Think about George Michael who was arrested in a bathroom in Beverly Hills in the 1990s, while he was cruising. This man started to make advances towards him and it turned out he was a police office. That opportunity, that moment, is when George Michael came out. That’s an interesting case because what George Michael did is turn it into something positive rather than a career ender. He ended up writing a song about it called Outside. The video plays on the idea of surveillance as various individuals engage in sexual acts out in public.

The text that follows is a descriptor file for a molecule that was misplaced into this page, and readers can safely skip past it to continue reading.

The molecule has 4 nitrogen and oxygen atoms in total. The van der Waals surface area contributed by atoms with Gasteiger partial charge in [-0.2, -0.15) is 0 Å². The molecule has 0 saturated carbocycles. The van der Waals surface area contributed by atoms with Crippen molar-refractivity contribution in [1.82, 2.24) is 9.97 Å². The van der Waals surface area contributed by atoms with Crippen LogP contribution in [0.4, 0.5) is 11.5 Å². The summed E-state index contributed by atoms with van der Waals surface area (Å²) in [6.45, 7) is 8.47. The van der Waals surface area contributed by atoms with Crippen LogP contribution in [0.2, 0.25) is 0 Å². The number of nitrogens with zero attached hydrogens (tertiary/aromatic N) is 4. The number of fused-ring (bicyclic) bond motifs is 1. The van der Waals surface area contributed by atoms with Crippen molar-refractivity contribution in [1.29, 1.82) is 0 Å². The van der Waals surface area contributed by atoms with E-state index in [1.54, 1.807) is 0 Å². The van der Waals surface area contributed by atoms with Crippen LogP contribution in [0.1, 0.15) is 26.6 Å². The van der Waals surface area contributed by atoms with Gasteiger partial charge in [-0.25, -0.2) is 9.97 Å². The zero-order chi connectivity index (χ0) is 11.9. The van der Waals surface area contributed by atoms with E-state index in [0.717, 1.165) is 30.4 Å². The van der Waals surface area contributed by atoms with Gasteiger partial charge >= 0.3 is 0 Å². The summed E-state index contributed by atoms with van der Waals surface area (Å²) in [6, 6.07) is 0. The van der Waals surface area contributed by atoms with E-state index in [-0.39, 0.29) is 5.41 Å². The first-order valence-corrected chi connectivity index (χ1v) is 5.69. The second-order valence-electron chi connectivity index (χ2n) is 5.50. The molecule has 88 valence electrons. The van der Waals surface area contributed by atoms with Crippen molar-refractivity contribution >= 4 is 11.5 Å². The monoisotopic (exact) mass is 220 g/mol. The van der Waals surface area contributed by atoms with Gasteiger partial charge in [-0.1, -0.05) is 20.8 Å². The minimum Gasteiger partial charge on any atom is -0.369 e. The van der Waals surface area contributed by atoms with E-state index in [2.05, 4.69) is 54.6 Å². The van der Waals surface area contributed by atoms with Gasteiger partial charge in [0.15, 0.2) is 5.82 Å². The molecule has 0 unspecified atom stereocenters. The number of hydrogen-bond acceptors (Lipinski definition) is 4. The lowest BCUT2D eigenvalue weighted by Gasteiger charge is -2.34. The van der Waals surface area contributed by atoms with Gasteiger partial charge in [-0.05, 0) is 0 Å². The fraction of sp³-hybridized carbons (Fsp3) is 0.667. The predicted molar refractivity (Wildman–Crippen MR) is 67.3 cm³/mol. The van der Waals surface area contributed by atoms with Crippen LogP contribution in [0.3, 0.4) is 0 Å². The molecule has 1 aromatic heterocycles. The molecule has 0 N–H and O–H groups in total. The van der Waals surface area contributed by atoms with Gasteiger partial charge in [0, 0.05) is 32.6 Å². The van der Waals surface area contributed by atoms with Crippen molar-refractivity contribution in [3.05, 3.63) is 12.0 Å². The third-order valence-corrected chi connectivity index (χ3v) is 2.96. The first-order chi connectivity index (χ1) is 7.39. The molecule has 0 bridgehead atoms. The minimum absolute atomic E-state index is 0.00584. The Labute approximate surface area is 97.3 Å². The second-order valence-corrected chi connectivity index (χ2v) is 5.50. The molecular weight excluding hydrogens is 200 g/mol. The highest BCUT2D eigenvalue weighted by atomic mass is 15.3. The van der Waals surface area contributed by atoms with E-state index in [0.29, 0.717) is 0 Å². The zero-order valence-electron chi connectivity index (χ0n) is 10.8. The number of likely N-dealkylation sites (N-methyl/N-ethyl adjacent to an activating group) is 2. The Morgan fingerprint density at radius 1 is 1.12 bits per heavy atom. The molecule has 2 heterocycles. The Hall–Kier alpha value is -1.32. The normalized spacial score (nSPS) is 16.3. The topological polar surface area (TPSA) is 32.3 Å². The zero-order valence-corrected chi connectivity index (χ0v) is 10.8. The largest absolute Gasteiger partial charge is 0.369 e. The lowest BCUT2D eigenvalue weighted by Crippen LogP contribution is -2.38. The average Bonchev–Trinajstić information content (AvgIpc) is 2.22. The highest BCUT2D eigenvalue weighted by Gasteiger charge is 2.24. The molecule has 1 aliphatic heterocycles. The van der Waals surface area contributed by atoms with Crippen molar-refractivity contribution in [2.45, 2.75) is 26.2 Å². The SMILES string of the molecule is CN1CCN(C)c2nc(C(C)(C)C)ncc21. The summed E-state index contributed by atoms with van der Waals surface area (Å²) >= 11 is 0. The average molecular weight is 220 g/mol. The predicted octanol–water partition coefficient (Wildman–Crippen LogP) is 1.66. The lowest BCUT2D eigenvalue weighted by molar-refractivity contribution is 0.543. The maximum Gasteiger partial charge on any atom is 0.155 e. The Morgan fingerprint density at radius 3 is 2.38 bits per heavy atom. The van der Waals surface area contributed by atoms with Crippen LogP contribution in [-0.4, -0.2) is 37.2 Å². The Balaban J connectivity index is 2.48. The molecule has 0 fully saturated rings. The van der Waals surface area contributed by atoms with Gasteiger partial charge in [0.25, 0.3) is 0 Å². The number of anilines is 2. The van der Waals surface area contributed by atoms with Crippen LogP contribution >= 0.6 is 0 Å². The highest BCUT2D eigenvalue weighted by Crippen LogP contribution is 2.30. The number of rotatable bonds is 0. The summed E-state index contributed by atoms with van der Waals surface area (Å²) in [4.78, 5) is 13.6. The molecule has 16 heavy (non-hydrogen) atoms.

Risks are different for different people in different parts of the world, the country,and people from different socioeconomic statuses. I wrote a book about it and there are risks to that because I’m risking my own exposure. My research has shown that the risk and cruising go hand in hand. Men who cruise  are aware of the risks but they do it anyway because there is something about this risk and the thrill it provide. Despite this, it’s a practice that continues, that has continued across the ages. I think there is something that is worth exploring in that.It remains the ultimate symbol of gay resistance and revolution.

You can grab your own signed copy and meet Alex Espinoza in-person on July 27th at 5 PM at BookPeople!